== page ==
The MBA Tax Deduction

Rob Monaco, Contributor

One of the gray areas that the LCA curriculum does not cover is deducting the cost of MBA tuition for tax purposes. Every year in the United States, a select portion of MBA students deduct educational expenses including tuition and fees, books, equipment, software and miscellaneous school supplies on their tax returns. The result is the taxpayer saving thousands of dollars, oftentimes in excess of $5,000 in a given tax year.

Section 162 (§ 162) of the Internal Revenue Code allows deductions for “all ordinary and necessary expenses paid or incurred in the taxable year in carrying on any trade or business”. While § 162 does not explicitly cite educational expenses, § 1.162-5 of the Treasury Regulations outlines general guidelines under which educational expenses qualify as “ordinary and necessary” business expenditures under § 162. The deduction itself is a miscellaneous itemized deduction taken on Schedule A of Form 1040, speci cally line 21 “unreimbursed employee expenses”. To take the deduction, the taxpayer will attach Form 2106 “Employee Business Expenses” that will detail the educational expenses.

The 1971 case of Sherman v. Commissioner has set precedent for the MBA deduction. In the landmark case, the tax court

upheld Stephen Sherman’s (a Harvard MBA) case for deducting his graduate school educational expenses. Prior to Sherman’s case, the tax authorities maintained that suspending trade or business activity for longer than one year disquali ed a taxpayer from this deduction because that trade or business was no longer “ongoing”. After the case, the tax authorities dropped the “one year” rule on the de nition of “carrying on” a trade or business as long as the suspension was “temporary and de nite”. With most MBA programs representing a two year leave of absence, this ruling opened the door for future taxpayers to take advantage of the deduction.

To be eligible for the deduction, the taxpayer must meet three basic criteria. First, the MBA degree must be related to a trade or business which you are “carrying on”; hence, this criterion would disqualify all career switchers. Second, the MBA degree must not be the minimum educational requirement for your ongoing trade or business, nor can it qualify you for a new trade or business. This second part of this criterion is where the major gray area lies because of the versatility of the MBA degree. Tax professionals have often claimed that individuals with consistent work experience prior to schooling who can demonstrate that the curriculum had a “direct” and “substantial” relationship to the tasks performed on the job are the best candidates for the deduction. The argument here is that while the MBA makes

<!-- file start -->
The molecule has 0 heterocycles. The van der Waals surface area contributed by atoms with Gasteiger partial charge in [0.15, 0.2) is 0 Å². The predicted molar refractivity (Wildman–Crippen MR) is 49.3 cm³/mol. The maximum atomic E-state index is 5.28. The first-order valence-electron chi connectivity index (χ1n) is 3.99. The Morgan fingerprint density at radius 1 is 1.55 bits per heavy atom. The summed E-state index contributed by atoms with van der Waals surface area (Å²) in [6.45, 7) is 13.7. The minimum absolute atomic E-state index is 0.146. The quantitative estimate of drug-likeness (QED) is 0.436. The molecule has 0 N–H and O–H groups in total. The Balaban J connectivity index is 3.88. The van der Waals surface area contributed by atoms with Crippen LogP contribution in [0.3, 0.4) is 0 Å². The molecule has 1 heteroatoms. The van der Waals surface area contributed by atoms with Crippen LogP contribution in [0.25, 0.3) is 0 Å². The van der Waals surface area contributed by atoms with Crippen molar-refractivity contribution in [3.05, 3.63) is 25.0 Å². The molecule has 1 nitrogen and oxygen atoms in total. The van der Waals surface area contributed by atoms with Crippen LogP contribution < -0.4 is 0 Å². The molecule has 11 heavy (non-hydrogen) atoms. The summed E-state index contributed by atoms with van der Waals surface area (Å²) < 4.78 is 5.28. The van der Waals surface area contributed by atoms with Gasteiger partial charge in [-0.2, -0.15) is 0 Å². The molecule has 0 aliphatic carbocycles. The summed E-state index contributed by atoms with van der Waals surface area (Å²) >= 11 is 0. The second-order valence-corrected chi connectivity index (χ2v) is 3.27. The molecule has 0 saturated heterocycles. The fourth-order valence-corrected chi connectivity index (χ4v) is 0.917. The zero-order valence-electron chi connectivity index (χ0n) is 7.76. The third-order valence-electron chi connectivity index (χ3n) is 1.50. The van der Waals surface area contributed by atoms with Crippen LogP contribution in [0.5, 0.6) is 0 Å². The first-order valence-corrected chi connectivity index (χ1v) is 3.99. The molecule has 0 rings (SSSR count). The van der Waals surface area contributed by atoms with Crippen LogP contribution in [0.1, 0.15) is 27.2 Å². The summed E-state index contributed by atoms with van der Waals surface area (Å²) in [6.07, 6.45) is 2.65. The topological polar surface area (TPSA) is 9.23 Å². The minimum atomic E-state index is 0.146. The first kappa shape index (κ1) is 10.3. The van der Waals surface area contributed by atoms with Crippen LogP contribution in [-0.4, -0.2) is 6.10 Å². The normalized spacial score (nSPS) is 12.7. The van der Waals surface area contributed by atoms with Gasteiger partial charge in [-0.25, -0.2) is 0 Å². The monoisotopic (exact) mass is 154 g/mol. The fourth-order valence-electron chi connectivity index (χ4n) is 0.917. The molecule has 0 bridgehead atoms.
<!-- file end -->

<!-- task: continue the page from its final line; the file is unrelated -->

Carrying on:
you more attractive for other industries, it does not necessarily “qualify” you for those new industries. Lastly, the MBA degree must maintain or improve skills needed in your profession.

Assuming you qualify for the MBA tax deduction, you will likely run into the Alternative Minimum Tax (AMT), which will reduce the tax bene t of the deduction. Basically, the AMT is a supplemental income tax that ensures taxpayers with signi cantexemptions and deductions still pay at least a minimum amount of tax (calculated as a at rate percentage on an adjusted amount of income above a certain threshold).

While tax planning is a time consuming process, for many MBA students thinking about various tax strategies can translate into real savings. It may be worth considering the conversion of retirement funds from a Traditional IRA to a Roth IRA or negotiating the timing of income related to sign-on or relocation bonuses in years with lower income. While this article does not cover the Lifetime Learning Credit, it may be an additional tax bene t available to MBA students seeking to optimize their tax situation.

The recent August 2016 case of Kopaigora vs. Commissioner, where the tax court upheld an Executive MBA student’s deduction is yet another win for graduate students seeking the deduction. While this issue will

continue to be debated among tax professionals, you may want to consider the deduction if you are eligible. As always, it is prudent to discuss your situation with a tax professional to discuss the nuances of the deduction and who can offer audit assistance in the event the IRS challenges your deduction claim.

 


 

Rob Monaco (HBS’18) enjoys a wide variety of professional interests including investing, entrepreneurship and behavioral economics. Prior to HBS, Rob worked in investment banking and private equity, and now hopes to apply his nance experience to a more global context, particularly to small business building and promoting education in the developing economies of Latin America where he enjoys spending time with his family.